Hillary Clinton, former Secretary of State and Presidential Candidate, whose pantsuits became a political fashion statement now makes a statement about NASA spacesuits.
After NASA canceled its first all-female spacewalk in history for lack of space suits small enough for the average woman, Clinton agreed with her advice. "Make another suit," she tweeted on Tuesday (March 26).
Clinton has long campaigned for gender equality and empowering women and almost became the first president of the United States when she narrowly lost the 2016 elections. It should come as no surprise, therefore, that she continues to promote the equal treatment of women in post-electoral life. But NASA will not take Clinton's advice to make another suit to reach this great milestone for women in space, because the situation is not that easy.
Make another suit. https://t.co/mu9w13xsi0[194590104März262019
For a construction of another spacesuit in orbit would require about 12 hours of crew work, said NASA spokeswoman Stephanie Schierholz to Space.com. "Given the very busy schedule on board the station this spring – the spacewalks and several replenishment missions that will arrive in April – the teams decided to stick to the schedule by exchanging spacewalkers rather than reconfiguring a space suit," he said you.
But why did not NASA have two of the right suits of the right size at their disposal, knowing that two women would take a spacewalk together? If the agency already had all the parts in the universe, why did not you intend to use it? While many have speculated that NASA has not adequately planned their own spacewalk, a point that remains controversial, it is important to know that NASA has decided to hire one of the female spacewalkers through one of its male counterparts after having made this request herself.
This decision was based on my recommendation. Executives need to make tough phone calls, and I'm fortunate enough to work with a team that trusts my judgment. We must never accept a risk that can be mitigated instead. The safety of the crew and the mission are paramount. https://t.co/VU9QNaHHlK March 27, 2019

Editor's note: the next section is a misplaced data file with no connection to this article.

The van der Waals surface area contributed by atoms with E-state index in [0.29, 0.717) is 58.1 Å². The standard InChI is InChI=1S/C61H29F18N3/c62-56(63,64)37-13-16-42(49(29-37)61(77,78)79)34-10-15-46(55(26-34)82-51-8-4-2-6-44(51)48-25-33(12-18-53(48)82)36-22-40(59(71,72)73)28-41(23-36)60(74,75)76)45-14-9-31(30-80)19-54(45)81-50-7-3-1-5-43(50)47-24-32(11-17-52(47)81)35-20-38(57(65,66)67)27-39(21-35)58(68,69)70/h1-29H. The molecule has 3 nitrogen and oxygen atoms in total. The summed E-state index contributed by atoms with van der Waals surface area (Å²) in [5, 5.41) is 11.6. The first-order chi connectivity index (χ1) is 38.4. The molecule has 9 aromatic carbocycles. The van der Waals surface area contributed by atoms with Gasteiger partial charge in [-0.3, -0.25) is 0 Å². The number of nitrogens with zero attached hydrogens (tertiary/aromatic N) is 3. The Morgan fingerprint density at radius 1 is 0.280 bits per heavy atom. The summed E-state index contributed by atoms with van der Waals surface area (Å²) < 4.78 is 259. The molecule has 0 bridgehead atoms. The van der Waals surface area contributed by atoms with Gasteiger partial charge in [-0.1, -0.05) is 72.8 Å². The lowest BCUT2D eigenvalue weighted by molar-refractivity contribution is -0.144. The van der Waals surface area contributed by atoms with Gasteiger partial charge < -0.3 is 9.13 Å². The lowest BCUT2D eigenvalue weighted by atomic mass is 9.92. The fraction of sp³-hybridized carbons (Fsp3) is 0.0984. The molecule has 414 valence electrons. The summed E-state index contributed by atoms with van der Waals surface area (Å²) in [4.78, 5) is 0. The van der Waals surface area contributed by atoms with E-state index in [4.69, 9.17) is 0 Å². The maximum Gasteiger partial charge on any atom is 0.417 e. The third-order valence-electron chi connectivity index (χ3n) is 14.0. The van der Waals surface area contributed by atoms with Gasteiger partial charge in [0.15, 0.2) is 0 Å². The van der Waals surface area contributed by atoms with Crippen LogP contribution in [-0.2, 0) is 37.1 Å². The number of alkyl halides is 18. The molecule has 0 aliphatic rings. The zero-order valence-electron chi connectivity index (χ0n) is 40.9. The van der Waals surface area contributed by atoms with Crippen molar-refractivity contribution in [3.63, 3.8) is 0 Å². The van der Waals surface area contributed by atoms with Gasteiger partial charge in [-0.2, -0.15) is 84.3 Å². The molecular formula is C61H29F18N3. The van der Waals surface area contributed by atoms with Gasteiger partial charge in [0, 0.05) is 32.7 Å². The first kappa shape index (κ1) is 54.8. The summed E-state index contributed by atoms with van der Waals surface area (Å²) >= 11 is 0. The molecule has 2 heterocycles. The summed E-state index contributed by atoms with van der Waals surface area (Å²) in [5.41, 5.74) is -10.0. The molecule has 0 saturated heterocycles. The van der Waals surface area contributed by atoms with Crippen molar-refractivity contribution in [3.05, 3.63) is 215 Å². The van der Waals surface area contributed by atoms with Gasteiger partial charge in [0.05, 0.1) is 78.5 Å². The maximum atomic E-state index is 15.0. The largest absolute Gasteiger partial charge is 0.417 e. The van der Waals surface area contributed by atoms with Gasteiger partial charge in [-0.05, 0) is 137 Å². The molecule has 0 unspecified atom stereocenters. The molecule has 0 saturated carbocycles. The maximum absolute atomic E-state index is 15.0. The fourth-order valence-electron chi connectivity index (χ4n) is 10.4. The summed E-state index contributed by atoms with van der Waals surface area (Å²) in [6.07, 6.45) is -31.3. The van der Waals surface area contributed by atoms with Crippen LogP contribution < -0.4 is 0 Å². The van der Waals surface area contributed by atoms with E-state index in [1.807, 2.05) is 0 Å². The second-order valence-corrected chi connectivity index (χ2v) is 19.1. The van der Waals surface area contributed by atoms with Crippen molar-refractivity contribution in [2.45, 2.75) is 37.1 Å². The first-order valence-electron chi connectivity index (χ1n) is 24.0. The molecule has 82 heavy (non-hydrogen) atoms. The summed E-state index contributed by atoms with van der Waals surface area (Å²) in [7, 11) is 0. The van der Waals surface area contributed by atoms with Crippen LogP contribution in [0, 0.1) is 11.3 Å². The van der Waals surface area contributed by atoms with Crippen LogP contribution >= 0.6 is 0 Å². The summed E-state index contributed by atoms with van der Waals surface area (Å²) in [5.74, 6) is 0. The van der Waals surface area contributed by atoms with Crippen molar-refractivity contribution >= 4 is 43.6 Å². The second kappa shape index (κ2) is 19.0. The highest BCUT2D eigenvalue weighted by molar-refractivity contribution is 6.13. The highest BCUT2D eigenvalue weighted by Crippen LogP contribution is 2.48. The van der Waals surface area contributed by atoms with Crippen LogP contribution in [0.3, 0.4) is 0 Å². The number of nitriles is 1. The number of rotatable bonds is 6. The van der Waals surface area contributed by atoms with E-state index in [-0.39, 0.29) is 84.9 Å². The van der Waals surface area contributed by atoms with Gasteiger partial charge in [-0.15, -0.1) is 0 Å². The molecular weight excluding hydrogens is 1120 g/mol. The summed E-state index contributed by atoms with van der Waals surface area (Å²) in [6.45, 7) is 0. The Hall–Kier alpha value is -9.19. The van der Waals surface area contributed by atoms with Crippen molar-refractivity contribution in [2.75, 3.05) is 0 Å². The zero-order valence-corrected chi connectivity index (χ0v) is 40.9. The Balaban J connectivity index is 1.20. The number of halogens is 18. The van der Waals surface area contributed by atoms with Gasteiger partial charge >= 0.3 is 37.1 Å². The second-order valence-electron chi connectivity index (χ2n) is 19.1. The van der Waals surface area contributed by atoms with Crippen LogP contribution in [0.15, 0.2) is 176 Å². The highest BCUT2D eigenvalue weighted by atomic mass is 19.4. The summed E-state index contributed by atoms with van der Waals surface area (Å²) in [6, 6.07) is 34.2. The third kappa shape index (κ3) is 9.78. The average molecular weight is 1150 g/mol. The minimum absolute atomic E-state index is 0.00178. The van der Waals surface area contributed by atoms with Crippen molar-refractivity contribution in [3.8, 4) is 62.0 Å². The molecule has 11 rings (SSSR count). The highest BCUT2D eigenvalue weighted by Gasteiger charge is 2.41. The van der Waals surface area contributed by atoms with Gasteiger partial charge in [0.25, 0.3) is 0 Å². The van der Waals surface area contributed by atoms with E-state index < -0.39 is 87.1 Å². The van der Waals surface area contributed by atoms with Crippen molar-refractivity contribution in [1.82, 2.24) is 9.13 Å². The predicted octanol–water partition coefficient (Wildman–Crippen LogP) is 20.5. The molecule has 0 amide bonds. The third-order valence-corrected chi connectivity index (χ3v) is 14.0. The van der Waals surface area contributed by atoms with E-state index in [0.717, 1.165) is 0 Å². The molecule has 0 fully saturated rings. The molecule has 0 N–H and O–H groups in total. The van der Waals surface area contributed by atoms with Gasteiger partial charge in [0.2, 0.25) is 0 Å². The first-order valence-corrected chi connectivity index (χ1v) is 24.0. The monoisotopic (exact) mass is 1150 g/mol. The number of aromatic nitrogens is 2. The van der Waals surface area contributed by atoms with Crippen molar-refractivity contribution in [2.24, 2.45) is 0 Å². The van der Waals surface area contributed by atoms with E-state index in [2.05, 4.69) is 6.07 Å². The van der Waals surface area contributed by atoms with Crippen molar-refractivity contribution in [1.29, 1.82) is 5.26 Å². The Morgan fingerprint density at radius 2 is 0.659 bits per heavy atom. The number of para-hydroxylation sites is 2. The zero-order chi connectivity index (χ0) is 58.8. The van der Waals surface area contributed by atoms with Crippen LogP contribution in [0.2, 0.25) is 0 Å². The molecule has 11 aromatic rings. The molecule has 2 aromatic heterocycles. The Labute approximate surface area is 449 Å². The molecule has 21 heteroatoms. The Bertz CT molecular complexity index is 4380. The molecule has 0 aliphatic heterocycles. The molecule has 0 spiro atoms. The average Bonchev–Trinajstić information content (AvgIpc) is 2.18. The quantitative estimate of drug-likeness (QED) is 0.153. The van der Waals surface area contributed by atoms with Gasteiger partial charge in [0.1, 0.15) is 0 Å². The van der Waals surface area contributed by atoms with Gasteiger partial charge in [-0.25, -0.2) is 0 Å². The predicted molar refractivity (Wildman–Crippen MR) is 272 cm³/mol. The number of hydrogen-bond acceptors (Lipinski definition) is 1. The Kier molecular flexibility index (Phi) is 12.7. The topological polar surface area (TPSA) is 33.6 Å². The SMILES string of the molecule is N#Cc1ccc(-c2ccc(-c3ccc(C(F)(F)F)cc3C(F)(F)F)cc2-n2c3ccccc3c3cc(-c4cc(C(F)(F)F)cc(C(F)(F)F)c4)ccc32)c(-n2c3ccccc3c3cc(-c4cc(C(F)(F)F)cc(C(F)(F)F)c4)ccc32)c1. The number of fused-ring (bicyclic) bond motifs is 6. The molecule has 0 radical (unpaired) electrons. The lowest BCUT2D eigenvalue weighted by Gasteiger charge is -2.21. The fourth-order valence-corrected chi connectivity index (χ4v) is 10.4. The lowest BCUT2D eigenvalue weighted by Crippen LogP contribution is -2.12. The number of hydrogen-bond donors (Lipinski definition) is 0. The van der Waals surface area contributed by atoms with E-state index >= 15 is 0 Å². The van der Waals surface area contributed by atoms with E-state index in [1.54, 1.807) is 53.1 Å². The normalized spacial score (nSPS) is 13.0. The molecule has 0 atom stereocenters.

When NASA astronaut Anne McClain trained for her spacewalks on Earth, she was able to perform all her tasks in both medium and large space suits. In the meantime, NASA astronaut Christina Koch, who was originally intended as a McClain spacewalker this Friday, has always carried a medium, said Schierholz. Medium is the smallest suit NASA offers. Usually it has the size that women wear during spacewalks. McClain was just a different size and she felt she could wear one of them.
To prepare for three spacewalks (scheduled for March 22, March 29, and April 29), the Expedition 59 crew assembled two suits officially known as Extravehicular Mobility Units (EMUs), which are worn by the Spaceman pairs should. One is a medium size and the other is a big one.
McClain wore both sizes of suits not only during her training on Earth, but also on the Passport Space Station to tune her in the way her body changed in weightlessness. For example, earlier this month she reported that she had grown in space by 5 cm (5 cm). Astronauts often become larger in outer space as their spines relax and lengthen when not exposed to gravity.
After completing her first spacewalk last week, McClain decided she did not want to try wearing the big suit for her second spacewalk. Although she adjusted well during training on Earth and then got even bigger in space, she felt that the larger suit was less comfortable and more difficult to work with, adding to the risk for an already risky job, Schierholz said. Instead, McClain will be replaced by NASA astronaut Nick Hague, who wore the big suit during the spacewalk last week.
It is true that NASA's 40-year-old NASA spacesuits were built for the then "average" astronaut – in other words, the average male astronaut, given the lack of women who had then entered space. NASA has also long been plagued by gender inequality, much like most institutions in this country. But the fact that McClain is not the first female all-female spacewalk has less to do with gender bias than with an astronaut's personal preferences – a decision that NASA was unpredictable.